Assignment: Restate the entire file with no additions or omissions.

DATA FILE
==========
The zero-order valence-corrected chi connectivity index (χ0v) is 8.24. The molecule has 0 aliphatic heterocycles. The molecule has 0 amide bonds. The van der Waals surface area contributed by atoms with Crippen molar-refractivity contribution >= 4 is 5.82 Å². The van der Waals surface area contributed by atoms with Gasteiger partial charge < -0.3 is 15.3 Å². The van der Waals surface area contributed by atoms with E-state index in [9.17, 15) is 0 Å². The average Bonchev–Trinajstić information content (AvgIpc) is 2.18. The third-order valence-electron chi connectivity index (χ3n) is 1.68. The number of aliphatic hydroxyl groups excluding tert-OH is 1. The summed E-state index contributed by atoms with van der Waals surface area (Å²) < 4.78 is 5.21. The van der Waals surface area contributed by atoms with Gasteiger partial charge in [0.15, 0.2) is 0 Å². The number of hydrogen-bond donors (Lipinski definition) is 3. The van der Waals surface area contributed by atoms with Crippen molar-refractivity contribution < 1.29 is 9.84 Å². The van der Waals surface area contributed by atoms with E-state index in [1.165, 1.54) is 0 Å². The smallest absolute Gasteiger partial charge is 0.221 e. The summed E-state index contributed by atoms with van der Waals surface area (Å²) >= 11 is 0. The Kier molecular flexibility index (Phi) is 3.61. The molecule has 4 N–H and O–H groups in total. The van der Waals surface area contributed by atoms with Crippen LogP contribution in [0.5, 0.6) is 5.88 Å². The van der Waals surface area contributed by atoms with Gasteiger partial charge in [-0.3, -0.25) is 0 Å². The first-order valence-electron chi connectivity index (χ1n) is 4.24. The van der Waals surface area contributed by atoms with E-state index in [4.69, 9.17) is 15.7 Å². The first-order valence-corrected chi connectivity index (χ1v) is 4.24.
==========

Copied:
The zero-order valence-corrected chi connectivity index (χ0v) is 8.24. The molecule has 0 aliphatic heterocycles. The molecule has 0 amide bonds. The van der Waals surface area contributed by atoms with Crippen molar-refractivity contribution >= 4 is 5.82 Å². The van der Waals surface area contributed by atoms with Gasteiger partial charge < -0.3 is 15.3 Å². The van der Waals surface area contributed by atoms with E-state index in [9.17, 15) is 0 Å². The average Bonchev–Trinajstić information content (AvgIpc) is 2.18. The third-order valence-electron chi connectivity index (χ3n) is 1.68. The number of aliphatic hydroxyl groups excluding tert-OH is 1. The summed E-state index contributed by atoms with van der Waals surface area (Å²) < 4.78 is 5.21. The van der Waals surface area contributed by atoms with Gasteiger partial charge in [0.15, 0.2) is 0 Å². The number of hydrogen-bond donors (Lipinski definition) is 3. The van der Waals surface area contributed by atoms with Crippen molar-refractivity contribution < 1.29 is 9.84 Å². The van der Waals surface area contributed by atoms with E-state index in [1.165, 1.54) is 0 Å². The smallest absolute Gasteiger partial charge is 0.221 e. The summed E-state index contributed by atoms with van der Waals surface area (Å²) >= 11 is 0. The Kier molecular flexibility index (Phi) is 3.61. The molecule has 4 N–H and O–H groups in total. The van der Waals surface area contributed by atoms with Crippen LogP contribution in [0.5, 0.6) is 5.88 Å². The van der Waals surface area contributed by atoms with Gasteiger partial charge in [-0.3, -0.25) is 0 Å². The first-order valence-electron chi connectivity index (χ1n) is 4.24. The van der Waals surface area contributed by atoms with E-state index in [4.69, 9.17) is 15.7 Å². The first-order valence-corrected chi connectivity index (χ1v) is 4.24.